The State Department puts the cost of the resettlement program to taxpayers at less than $1.2 billion a year. That's roughly 0.03 per cent of the federal budget, a rounding error according to most experts. That sum would hardly make up for the infrastructure shortfall. The American Society of Civil Engineers said in a report that the government needs to spend $1.4 trillion through 2025 to close the infrastructure funding gap.
Industrial decay in Detroit, the U.S. auto capital. (Photo: Chris Clor via Getty Images)
TRUMP: "According to the Bureau of Labor Statistics, before NAFTA went into effect, there were 285,000 auto workers in Michigan. Today, that number is only 160,000.''
THE FACTS: Trump is playing fast and loose with the stats. The numbers cited in his speech don't even line up with the footnotes provided by his campaign.
Michigan actually added jobs after the North American Free Trade Agreement began in 1994, when auto plants employed roughly 200,000 workers. Over the next six years, their ranks increased to 231,000. The decline only occurred after the tech bubble burst and U.S. automakers lost market share among U.S. consumers, a decline that prompted a government bailout that caused Michigan auto jobs to start rising again in late 2009.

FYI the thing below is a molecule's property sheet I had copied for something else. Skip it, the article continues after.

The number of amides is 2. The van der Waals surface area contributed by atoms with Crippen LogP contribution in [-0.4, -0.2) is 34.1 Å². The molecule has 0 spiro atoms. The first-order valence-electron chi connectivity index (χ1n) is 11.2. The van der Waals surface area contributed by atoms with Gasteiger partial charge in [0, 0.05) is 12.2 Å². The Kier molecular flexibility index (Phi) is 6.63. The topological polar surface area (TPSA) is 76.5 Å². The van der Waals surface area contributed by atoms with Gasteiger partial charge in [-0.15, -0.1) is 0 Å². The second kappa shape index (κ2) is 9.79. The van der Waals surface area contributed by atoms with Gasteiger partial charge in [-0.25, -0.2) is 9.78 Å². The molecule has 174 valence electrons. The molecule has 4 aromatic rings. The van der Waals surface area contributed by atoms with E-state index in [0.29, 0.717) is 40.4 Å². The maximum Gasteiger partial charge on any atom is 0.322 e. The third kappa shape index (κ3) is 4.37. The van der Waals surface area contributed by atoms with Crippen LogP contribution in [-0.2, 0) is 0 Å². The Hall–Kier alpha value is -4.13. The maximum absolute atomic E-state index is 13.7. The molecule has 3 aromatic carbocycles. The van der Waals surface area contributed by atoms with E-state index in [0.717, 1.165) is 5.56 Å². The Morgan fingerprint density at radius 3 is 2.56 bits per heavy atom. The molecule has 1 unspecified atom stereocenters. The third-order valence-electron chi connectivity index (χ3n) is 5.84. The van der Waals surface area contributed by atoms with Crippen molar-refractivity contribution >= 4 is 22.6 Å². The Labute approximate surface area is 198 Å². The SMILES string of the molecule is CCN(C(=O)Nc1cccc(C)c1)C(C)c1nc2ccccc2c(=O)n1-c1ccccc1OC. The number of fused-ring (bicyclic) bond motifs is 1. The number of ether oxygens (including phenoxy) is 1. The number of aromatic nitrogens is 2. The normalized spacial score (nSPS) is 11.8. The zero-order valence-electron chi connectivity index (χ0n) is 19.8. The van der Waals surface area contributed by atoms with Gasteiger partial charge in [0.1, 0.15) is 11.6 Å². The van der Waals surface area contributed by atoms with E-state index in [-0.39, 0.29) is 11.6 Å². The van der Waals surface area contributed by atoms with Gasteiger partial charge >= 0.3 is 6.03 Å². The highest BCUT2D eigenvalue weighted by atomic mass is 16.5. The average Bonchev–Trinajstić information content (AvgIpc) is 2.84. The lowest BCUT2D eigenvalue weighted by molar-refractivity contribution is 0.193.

Many U.S. auto jobs also relocated to other states. Foreign automakers such as Toyota, Honda and Nissan built plants in other states, including Ohio, Indiana, Kentucky, Tennessee and Alabama.
(Photo: John Moore/Getty Images)
TRUMP on the unemployment rate: "This 5 per cent figure is one of the biggest hoaxes in modern American politics.''
THE FACTS: The unemployment rate has its shortcomings but it is not a "hoax.''
The unemployment rate has become controversial since the recession ended because many people have stopped looking for work, and the government doesn't count those out of work unless they are actively searching for jobs. If an unemployed person gives up on a job hunt, that reduces the unemployment rate without anyone being hired, so it has overstated the improvement in the job market.
Still, a broader measure of unemployment that includes people who have recently stopped looking for jobs has also fallen — from a peak of 17.4 per cent in 2010 to 9.7 per cent now.
The proportion of Americans working or looking for work is now 62.8 per cent, near the lowest level since the 1970s. That's down from 66 per cent before the recession. At least half that decline in the workforce stems from greater retirements, as baby boomers age.